Basswood State Forest
- Primitive Camping
- Cross County Skiing
- Horseback Riding
- Nature Photography/Observation
Basswood State Forest is located within the Town of Oxford in Chenango County and covers 938 acres. A multiple use trail which runs between Quarry Road and Pckerville Road allows for hiking, horseback riding, cross country skiing and snowmobiling. The most popular recreational activities on the forest are hunting and hiking. Several miles of the Finger Lakes Hiking Trail are found on the forest. The trail can be accessed from the Public Forest Access Road. Hunting is most popular during big game season. Winter activities include cross-country skiing and snowshoeing
The forest name is attributed to the "Basswood Meeting House", which was a church built in the late 1800's in South Oxford. Much of the wood used inside of the church was basswood. Three of the roads which lead from South Oxford to the state forest incorporate the name of the historic building: Basswood Road, Basswood to Irelands Corner Road, and Basswood - Hoveys Road. The tree species, American Basswood, is still prevalent in the area.
The highest elevation on the forest is approximately 1,630 feet and is located near the eastern end of the Public Forest Access Road. The lowest elevation is about 1200 feet and is found on the far western edge of the forest, along Shapley Brook. The forest has a mix of well-drained and poorly drained ground. The most visible wetland is along Basswood to Irelands Corner Road, south of Dr. Crouch Road. Shapley Brook and Padget Brook are the two main streams on the forest. Both of these streams are tributaries to Bear Brook, which flows into the Chenango River. Neither of these streams is considered to be a significant trout stream, but surveys have found they both support brook trout. The forest cover on the Basswood State Forest is generally a mixture of either native or planted conifers with northern hardwood species. The northern hardwoods include beech, birch, maple, oak, cherry, ash, and basswood. The planted conifers include red pine, scotch pine, white pine, Norway spruce, and white spruce. The native conifers include white pine and hemlock. All of the conifer plantations in the forest where planted by the Civilian Conservation Corps (CCC's) in the late 1930's.
The mammals that are common residents of the Basswood State Forest include deer, raccoons, squirrels, porcupines, chipmunks, and opossum. Coyotes and foxes are also present, but less common. There is also a large variety of birds, including songbirds and hawks. Great blue herons are occasionally seen in the wetland adjacent to Basswood to Irelands Corner Road. Turkeys are also abundant on this forest, especially in areas where beech and oak trees are prevalent.
Basswood State Forest is bordered by a mix of privately owned woodlands and agricultural lands. Wiley Brook State Forest is also in close proximity. Basswood State Forest is part of the Between Rivers Unit Management Plan, which is currently in draft format. A Unit Management Plan (UMP) guides the DEC's land management activities on several geographically related forests for a ten-year period, although a number of goals and objectives in the plan focus on a much longer time period. Each UMP addresses specific objectives and actions for public use and forest management.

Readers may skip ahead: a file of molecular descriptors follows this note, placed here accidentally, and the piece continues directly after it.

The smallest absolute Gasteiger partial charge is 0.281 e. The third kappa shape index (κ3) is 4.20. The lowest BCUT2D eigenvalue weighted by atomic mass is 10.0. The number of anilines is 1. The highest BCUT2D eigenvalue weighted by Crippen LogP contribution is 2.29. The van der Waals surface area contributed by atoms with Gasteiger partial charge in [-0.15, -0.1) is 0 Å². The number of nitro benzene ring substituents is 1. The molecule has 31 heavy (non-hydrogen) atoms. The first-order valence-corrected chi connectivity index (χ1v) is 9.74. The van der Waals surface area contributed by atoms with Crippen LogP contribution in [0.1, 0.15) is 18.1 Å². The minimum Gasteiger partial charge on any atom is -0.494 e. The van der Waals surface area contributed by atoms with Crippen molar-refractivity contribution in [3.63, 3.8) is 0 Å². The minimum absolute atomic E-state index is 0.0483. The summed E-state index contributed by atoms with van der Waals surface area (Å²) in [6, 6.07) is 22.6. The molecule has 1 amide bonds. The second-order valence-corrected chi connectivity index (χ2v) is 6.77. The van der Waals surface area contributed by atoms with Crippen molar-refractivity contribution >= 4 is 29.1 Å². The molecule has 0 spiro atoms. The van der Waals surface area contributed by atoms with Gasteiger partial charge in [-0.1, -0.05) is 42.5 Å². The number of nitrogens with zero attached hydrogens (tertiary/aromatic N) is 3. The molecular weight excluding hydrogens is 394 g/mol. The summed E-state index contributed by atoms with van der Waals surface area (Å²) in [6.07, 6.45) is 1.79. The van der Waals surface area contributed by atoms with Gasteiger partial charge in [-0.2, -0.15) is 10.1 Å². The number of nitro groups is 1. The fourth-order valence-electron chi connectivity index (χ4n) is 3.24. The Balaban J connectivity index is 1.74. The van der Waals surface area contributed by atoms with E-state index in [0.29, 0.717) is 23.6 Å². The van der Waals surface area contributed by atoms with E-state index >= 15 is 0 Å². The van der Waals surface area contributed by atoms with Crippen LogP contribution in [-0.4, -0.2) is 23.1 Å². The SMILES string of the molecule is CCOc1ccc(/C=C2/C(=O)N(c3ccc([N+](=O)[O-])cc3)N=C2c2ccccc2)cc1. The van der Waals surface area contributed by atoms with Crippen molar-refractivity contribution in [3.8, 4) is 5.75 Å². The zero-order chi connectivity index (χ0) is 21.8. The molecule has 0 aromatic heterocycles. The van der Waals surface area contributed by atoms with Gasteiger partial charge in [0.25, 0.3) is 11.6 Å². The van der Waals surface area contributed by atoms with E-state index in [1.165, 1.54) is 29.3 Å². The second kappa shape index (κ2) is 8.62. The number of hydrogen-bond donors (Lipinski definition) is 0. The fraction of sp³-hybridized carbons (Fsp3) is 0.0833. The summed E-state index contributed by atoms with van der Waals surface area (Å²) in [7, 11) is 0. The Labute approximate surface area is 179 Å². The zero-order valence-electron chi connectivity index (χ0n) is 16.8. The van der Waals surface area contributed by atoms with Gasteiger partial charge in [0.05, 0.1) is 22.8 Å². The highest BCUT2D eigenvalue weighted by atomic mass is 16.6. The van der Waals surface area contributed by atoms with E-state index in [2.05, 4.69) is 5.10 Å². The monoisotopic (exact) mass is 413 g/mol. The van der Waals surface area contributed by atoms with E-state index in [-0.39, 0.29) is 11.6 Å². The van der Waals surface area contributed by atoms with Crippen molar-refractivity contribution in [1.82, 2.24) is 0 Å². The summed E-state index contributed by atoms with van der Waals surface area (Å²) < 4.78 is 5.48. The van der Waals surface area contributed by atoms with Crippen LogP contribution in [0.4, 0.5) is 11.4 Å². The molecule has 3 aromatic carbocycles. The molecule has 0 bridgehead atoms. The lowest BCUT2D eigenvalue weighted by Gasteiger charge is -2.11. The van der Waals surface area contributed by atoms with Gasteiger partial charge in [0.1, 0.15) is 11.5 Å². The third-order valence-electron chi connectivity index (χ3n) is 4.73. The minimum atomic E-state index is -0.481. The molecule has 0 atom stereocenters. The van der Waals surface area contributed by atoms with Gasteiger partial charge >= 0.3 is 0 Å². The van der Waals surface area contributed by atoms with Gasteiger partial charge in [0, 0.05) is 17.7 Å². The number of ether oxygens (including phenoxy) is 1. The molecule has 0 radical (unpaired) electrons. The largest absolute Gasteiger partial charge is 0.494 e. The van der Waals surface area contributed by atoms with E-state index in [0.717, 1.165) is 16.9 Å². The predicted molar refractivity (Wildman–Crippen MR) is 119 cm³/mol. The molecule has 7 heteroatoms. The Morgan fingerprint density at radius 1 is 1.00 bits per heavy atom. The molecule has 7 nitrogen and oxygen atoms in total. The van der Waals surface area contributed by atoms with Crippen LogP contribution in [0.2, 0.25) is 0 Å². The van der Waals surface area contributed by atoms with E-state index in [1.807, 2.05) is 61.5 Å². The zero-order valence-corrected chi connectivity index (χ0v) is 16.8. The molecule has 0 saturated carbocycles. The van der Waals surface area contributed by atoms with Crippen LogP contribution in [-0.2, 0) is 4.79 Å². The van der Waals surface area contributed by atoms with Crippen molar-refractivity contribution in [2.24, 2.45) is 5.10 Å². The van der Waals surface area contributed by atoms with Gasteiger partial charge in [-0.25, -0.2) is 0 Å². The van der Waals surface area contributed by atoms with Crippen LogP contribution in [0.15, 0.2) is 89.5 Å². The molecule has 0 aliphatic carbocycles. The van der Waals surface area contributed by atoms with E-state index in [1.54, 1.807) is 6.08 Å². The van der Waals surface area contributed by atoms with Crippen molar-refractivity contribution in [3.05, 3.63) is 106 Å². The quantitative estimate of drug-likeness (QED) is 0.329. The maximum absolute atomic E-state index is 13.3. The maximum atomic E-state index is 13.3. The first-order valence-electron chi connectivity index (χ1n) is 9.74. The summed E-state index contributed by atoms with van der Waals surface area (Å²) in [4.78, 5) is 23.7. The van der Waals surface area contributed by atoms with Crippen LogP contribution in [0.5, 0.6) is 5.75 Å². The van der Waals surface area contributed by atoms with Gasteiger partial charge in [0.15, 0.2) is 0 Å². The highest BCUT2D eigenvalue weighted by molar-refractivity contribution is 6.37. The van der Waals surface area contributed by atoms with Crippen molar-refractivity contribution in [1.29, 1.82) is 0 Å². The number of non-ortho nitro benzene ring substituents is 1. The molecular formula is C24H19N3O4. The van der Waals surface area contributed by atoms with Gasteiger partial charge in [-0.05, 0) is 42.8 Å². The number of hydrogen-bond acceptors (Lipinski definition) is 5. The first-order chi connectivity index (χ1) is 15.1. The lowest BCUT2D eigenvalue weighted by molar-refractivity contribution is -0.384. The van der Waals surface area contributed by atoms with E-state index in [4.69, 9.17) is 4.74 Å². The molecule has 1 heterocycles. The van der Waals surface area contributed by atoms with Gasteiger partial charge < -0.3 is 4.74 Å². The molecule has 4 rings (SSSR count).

Anyone enjoying the use of this State Forest must observe the following rules which protect them and the forest environment:
- Do not litter. Carry out what you carry in. Burying of refuse is prohibited.
- If you build a fire, do so with care and use wood from dead and downed trees only. Never leave a fire unattended.
- All motorized vehicles are restricted to access roads posted as motor vehicle trails. Off road use of motorized vehicles, such as ATVs, trail bikes and four-wheel drives is not allowed, except where specifically permitted by signs, posted notice or by DEC permit.
- Camping for more than three nights or in a group of ten or more requires a permit from a Forest Ranger. Camping is prohibited within 150 feet of water, roads or trail.
- No permanent structures should be established, including tree stands or blinds.
Access to the forest is primarily gained by traveling on County Routes 27 or 35. Brookbank Road crosses through the forest and connects to Route 27. Quarry Road also crosses through the forest, and it connects to Route 35. A Public Forest Access Road is located on the forest between Quarry Road and Dr. Crouch Road.
The town roads on the forest are all good quality and are gravel-surface roads which may be traveled with any passenger car. The Public Forest Access Road is also a good quality, well maintained road. The eastern portion of Quarry Road and the entire Public Forest Access Road are not plowed during the winter. All of the other town roads near the forest are plowed. There are no true parking areas located on the forest, but there are many places to park vehicles along the sides of the town roads. One may also park on old log decks next to the roads.
State Forest Office (M-F 8am-4pm): 607-674-4036
Forest Ranger (Law Enforcement/Emergencies): 607-674-9766
DEC Forest Ranger Dispatch: 518-408-5850